– It could mean a nuclear arms race with Russia and China.  

– It could mean the difference between a truly free world and one where despotic leaders have undue influence.

– It could lead to a migration or pandemic crisis where global institutions are rendered ineffective in their response capabilities.

– And it could mean environmental disaster should the U.S. continue to remain a bystander in the face of climate change.

Righting the ship will take work, but with responsible leadership, it is not only achievable but inevitable. The world is yearning for responsible U.S. leadership.

As President, I will lead the United States in a new direction. America will lead, not alienate. America will move forward, not inward. America will protect the homeland and defend its people and interests at home and abroad. This is an America that acts responsibly – yes responsibly is the keyword – in leading not only our country but also the global community.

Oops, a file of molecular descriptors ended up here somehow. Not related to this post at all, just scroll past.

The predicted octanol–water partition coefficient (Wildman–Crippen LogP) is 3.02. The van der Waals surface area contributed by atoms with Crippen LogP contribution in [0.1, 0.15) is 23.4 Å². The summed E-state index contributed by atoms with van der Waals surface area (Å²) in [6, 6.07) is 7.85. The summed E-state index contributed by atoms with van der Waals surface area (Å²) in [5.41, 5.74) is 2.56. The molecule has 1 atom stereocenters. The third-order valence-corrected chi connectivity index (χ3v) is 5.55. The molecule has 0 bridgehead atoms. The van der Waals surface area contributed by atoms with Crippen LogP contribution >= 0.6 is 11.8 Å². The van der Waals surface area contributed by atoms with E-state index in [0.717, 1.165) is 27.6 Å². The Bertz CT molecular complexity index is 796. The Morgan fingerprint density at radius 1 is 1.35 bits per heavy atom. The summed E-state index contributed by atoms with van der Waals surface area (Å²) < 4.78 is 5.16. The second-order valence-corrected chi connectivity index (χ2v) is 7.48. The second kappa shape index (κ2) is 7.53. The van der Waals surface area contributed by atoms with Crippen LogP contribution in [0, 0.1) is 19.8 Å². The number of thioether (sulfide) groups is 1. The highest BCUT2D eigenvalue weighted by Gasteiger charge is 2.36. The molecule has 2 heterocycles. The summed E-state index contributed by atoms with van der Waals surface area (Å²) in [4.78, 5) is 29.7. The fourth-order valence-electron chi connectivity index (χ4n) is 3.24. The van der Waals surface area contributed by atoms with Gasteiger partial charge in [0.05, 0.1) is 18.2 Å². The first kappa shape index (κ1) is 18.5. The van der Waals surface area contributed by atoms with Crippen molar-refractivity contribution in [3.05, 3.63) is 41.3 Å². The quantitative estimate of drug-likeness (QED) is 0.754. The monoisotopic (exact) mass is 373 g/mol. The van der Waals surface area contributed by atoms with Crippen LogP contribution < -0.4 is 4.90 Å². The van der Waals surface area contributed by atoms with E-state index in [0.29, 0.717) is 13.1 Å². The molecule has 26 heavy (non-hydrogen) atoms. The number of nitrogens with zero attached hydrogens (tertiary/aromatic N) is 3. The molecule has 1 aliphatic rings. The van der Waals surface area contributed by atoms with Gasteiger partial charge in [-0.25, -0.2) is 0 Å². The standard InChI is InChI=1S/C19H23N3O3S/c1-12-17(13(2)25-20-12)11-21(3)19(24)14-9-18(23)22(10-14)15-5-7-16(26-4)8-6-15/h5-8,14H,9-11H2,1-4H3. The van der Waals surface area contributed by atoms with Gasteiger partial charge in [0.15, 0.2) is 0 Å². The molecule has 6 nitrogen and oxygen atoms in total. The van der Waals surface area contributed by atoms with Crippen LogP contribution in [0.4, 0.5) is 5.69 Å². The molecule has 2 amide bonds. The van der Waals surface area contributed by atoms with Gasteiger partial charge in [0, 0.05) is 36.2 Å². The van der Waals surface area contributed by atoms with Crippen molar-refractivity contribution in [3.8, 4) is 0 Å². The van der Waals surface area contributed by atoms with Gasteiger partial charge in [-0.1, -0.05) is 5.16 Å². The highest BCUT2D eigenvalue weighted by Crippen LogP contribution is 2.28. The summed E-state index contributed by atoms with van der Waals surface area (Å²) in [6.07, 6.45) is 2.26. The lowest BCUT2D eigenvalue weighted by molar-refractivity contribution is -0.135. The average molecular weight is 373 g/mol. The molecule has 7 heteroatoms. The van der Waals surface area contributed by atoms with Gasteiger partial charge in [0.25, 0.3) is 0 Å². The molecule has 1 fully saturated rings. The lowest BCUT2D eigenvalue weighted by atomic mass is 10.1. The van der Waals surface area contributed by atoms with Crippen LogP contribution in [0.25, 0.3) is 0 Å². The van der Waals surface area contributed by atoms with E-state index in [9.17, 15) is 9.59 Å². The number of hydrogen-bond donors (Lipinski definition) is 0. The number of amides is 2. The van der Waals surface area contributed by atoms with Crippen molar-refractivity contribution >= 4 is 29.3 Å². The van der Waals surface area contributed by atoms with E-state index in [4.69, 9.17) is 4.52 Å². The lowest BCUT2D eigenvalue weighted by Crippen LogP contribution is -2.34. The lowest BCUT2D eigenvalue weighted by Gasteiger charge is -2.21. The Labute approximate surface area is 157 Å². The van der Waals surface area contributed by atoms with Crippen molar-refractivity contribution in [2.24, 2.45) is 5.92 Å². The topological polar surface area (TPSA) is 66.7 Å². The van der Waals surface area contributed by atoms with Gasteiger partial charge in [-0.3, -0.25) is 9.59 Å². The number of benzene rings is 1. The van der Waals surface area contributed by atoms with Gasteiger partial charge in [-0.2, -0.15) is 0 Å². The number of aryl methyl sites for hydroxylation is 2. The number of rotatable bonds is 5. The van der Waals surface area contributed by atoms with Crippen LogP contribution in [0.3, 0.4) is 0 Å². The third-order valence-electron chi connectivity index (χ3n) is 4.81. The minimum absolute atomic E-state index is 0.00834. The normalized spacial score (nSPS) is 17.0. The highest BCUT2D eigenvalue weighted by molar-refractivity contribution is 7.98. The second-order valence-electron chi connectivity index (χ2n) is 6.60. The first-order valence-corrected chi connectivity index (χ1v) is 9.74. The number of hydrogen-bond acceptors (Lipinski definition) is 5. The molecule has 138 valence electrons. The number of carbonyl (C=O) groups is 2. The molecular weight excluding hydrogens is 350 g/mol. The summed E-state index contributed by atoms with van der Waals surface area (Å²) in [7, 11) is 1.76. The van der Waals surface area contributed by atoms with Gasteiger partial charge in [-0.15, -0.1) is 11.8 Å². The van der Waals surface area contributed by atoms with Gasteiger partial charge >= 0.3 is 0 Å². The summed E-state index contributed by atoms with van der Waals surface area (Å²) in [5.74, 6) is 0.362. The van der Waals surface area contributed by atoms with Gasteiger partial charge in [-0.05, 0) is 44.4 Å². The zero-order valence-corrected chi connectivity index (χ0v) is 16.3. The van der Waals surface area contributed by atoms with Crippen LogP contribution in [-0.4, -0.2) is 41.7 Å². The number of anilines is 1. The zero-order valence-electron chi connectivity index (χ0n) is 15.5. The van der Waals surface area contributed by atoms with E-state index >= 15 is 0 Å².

This is what I am focused on presenting here today – a foreign policy vision based in American ideals and values, strength, and standing with our allies and alliances.

Before we get into specifics, let me briefly share with you some actions I will take. These actions indicate how I think about the world. I view these as responsible actions:

– I will rejoin the Trans-Pacific Partnership

– I will rejoin the Paris Climate Agreement, and I will lead a discussion globally as to how we can work together to develop negative emission technologies

– I will put arms control at the top of my national security agenda

– I will mobilize all federal resources to mount an effective cyber defense

– I will develop a new aid and stabilization plan for Central America that will stem the flow of migrants and asylum-seekers to our borders

– I will seek to rejoin the JCPOA, but negotiate tougher terms on Iran upon re-entry

– I will not seek reductions in defense spending and will work to reposition our military towards the threats of the future

– I will call for a new Authorization for Military Force

– I will make clear that we stand once again for our ideals and with our allies

A 2020 Vision for National Security – Strength and Leadership Starts at Home